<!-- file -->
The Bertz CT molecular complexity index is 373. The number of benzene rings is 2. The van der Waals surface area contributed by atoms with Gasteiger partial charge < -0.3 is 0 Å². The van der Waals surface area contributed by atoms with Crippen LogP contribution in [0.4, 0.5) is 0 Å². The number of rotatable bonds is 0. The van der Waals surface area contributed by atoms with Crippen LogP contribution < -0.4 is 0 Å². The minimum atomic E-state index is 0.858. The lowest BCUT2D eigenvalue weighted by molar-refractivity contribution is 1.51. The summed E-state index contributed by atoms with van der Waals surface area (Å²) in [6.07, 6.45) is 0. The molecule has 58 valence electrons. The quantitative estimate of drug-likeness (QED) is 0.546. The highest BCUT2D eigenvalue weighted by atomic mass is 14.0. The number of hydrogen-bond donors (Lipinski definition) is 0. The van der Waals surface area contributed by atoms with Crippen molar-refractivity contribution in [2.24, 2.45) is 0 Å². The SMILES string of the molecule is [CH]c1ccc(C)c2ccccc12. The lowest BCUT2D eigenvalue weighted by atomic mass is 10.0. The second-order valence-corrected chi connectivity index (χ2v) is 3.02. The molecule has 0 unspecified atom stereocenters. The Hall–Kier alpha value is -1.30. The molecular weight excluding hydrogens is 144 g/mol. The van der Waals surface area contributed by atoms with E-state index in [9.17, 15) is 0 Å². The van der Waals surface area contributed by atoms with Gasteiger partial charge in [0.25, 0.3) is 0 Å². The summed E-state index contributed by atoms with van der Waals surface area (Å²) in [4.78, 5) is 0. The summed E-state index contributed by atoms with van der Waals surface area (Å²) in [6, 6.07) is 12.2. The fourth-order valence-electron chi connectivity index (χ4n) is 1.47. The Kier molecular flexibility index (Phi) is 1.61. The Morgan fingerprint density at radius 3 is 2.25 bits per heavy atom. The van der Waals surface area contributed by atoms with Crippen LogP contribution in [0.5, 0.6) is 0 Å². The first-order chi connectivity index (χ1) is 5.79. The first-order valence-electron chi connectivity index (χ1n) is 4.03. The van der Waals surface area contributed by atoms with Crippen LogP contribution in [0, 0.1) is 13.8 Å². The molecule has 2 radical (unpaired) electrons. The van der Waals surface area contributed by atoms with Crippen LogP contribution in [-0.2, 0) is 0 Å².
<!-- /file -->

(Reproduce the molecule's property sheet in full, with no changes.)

The Bertz CT molecular complexity index is 373. The number of benzene rings is 2. The van der Waals surface area contributed by atoms with Gasteiger partial charge < -0.3 is 0 Å². The van der Waals surface area contributed by atoms with Crippen LogP contribution in [0.4, 0.5) is 0 Å². The number of rotatable bonds is 0. The van der Waals surface area contributed by atoms with Crippen LogP contribution < -0.4 is 0 Å². The minimum atomic E-state index is 0.858. The lowest BCUT2D eigenvalue weighted by molar-refractivity contribution is 1.51. The summed E-state index contributed by atoms with van der Waals surface area (Å²) in [6.07, 6.45) is 0. The molecule has 58 valence electrons. The quantitative estimate of drug-likeness (QED) is 0.546. The highest BCUT2D eigenvalue weighted by atomic mass is 14.0. The number of hydrogen-bond donors (Lipinski definition) is 0. The van der Waals surface area contributed by atoms with Crippen molar-refractivity contribution in [2.24, 2.45) is 0 Å². The SMILES string of the molecule is [CH]c1ccc(C)c2ccccc12. The lowest BCUT2D eigenvalue weighted by atomic mass is 10.0. The second-order valence-corrected chi connectivity index (χ2v) is 3.02. The molecule has 0 unspecified atom stereocenters. The Hall–Kier alpha value is -1.30. The molecular weight excluding hydrogens is 144 g/mol. The van der Waals surface area contributed by atoms with E-state index in [9.17, 15) is 0 Å². The van der Waals surface area contributed by atoms with Gasteiger partial charge in [0.25, 0.3) is 0 Å². The summed E-state index contributed by atoms with van der Waals surface area (Å²) in [4.78, 5) is 0. The summed E-state index contributed by atoms with van der Waals surface area (Å²) in [6, 6.07) is 12.2. The fourth-order valence-electron chi connectivity index (χ4n) is 1.47. The Kier molecular flexibility index (Phi) is 1.61. The Morgan fingerprint density at radius 3 is 2.25 bits per heavy atom. The van der Waals surface area contributed by atoms with Crippen LogP contribution in [0.5, 0.6) is 0 Å². The first-order chi connectivity index (χ1) is 5.79. The first-order valence-electron chi connectivity index (χ1n) is 4.03. The van der Waals surface area contributed by atoms with Crippen LogP contribution in [0, 0.1) is 13.8 Å². The molecule has 2 radical (unpaired) electrons. The van der Waals surface area contributed by atoms with Crippen LogP contribution in [-0.2, 0) is 0 Å².